Almanac Racing – The mathematics of dish-licker calling

It’s been decades since I had an interest in racing. Once intensely interested, I’m now down to a pick in a sweep on Melbourne Cup day on a horse I’ve never heard of and never will again.



My listening choices on the drive to and from work are usually concentrated around current affairs, news & sport, with an occasional escape to ABC Classical FM when stress defeats that.



Then I chanced upon TAB Radio, another world of helter-skelter race calls, numbers, odds and dividends, all delivered by race-callers and usually a studio lady named Mercedes.



It’s a non-stop world. Will Capellabah clash with Penola? Will the delay at the barrier mean a no-call due to the fifth in Japan? Will the fourth at Albany finish in time for the seventh at Whangarei?



Amongst all this, I was fascinated by the calls of the dish-licker races. Calling these is a difficult art, often done well, sometimes not so much, but I soon realised the science of mathematics could make a significant contribution to improving the race callers stress levels.



There is a formula in calling the dogs. Start with the early leaders & those starting poorly, then call the whole field in order, then call the winner near the post & finish with the final order after they’re close to the handlers.  It’s all a mad dash, in keeping with the race.



On average, the caller has about 25 seconds from start to finish.  That’s not much time and this is where mathematics comes in. It immediately struck me just how much of that 25 seconds is taken up with wasted words.  A lot of wasted words, often using up to 30-40% of the call.



So the maths recommendations are as follows:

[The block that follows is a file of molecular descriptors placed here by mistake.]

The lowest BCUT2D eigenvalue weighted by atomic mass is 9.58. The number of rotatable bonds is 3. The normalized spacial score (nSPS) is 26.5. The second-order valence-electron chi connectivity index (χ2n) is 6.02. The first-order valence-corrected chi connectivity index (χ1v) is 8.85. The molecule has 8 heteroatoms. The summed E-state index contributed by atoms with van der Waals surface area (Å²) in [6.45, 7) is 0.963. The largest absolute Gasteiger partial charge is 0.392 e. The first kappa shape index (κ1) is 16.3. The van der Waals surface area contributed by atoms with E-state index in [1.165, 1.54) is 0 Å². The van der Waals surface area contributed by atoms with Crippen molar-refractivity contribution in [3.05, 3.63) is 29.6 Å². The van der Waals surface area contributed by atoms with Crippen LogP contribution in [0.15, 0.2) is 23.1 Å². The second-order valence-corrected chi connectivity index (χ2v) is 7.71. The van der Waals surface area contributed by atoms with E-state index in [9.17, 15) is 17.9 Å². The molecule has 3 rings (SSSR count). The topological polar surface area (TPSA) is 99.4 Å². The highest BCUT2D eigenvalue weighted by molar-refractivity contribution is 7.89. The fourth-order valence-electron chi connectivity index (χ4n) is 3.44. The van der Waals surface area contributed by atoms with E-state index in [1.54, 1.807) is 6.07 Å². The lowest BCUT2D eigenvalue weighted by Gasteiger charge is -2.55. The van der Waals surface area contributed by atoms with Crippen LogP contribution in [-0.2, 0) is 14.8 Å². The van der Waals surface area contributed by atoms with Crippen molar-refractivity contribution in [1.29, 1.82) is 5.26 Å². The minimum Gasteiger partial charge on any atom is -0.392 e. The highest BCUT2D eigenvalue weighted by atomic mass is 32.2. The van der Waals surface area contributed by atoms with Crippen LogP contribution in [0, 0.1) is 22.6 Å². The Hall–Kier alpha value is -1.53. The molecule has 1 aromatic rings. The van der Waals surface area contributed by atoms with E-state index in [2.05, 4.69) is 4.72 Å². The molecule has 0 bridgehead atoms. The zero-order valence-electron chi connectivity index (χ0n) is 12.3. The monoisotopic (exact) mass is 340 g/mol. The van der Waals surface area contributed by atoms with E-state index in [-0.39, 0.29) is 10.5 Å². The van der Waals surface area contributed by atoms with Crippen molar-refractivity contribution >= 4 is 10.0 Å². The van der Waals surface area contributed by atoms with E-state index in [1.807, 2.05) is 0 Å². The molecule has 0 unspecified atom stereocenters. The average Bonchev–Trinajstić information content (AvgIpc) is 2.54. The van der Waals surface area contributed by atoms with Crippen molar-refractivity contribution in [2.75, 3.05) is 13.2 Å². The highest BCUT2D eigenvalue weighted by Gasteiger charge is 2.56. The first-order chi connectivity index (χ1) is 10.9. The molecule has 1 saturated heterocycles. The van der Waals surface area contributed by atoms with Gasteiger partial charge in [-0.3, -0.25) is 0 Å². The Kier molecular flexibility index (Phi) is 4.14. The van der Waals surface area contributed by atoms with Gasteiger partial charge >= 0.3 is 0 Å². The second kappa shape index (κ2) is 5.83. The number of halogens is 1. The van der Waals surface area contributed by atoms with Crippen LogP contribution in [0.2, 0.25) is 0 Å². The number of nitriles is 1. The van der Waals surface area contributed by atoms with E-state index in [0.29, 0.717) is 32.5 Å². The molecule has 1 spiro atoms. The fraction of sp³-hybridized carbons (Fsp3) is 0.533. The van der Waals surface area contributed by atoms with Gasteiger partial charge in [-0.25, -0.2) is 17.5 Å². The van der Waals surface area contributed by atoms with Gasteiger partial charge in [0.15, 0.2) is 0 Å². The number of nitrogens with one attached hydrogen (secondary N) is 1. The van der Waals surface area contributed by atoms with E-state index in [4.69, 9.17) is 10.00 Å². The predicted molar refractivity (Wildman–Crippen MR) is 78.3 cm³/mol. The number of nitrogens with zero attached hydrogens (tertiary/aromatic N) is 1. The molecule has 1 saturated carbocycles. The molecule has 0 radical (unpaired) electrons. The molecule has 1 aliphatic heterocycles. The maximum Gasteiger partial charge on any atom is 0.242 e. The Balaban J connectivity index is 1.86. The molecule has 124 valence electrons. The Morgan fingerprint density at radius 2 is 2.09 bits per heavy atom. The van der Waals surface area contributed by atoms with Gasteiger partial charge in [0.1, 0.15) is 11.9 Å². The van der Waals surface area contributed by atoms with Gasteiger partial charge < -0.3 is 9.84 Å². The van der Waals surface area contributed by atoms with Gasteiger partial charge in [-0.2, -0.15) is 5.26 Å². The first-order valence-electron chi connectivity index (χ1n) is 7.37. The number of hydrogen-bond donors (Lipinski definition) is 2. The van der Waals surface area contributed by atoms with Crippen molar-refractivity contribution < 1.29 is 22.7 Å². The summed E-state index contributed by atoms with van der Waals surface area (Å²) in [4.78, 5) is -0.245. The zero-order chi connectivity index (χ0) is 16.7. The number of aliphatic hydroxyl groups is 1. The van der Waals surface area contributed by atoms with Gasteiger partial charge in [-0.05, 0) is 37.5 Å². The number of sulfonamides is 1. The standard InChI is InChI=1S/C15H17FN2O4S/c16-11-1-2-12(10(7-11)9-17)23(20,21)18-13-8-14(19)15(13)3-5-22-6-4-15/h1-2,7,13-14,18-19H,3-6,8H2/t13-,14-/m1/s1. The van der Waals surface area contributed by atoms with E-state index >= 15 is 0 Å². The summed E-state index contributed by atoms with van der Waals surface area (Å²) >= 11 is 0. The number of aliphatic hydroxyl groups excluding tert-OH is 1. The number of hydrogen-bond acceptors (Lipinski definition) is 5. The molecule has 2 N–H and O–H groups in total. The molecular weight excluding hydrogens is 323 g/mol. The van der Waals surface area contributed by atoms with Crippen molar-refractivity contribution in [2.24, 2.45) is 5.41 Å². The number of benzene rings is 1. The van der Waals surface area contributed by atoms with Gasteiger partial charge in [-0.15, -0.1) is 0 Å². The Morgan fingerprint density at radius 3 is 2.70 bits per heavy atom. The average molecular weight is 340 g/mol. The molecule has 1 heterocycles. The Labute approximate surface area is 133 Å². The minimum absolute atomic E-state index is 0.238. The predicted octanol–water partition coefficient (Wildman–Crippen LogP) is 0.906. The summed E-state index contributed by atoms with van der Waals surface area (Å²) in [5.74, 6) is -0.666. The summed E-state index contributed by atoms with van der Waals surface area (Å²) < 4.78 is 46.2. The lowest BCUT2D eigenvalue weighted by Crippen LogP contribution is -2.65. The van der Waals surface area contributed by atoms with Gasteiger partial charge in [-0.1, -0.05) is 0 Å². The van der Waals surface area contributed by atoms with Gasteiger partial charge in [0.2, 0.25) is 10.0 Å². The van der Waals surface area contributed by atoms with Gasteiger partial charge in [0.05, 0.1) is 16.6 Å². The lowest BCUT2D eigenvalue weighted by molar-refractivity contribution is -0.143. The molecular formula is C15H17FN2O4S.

At all times, replace ‘they are followed by; with the word ‘then’.



At all times, replace ‘at the head of the others’ with the word ‘then’.



At all times, replace ‘as they come into the straight’ with … well, just don’t use it, actually. Listeners know that they’re going to go around a turn and come into the straight, strangely enough.



At all times, replace ‘coming around the outside’ with… well again, just don’t use it, actually. It’s irrelevant.



So a description, as most do, containing ‘and they’re followed by, at the head of the others, by Bale Bale coming around the outside as they turn into the straight’ would give the caller time for a cup of tea or more relevant information if omitted.



This has been a service to greyhound race-calling by a non-greyhound follower.



They have my admiration and deserve any assistance available.





The Tigers (Covid) Almanac 2020 will be published in 2021. It will have all the usual features – a game by game account of the Tigers season – and will also include some of the best Almanac writing from the Covid winter.  Pre-order HERE



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About Lee Harradine

West Adelaide Life Member and Past President. Cricket and travel tragic. Author of 'Flags, Spoons & Knives' an insider's view of the West Adelaide Football Club.

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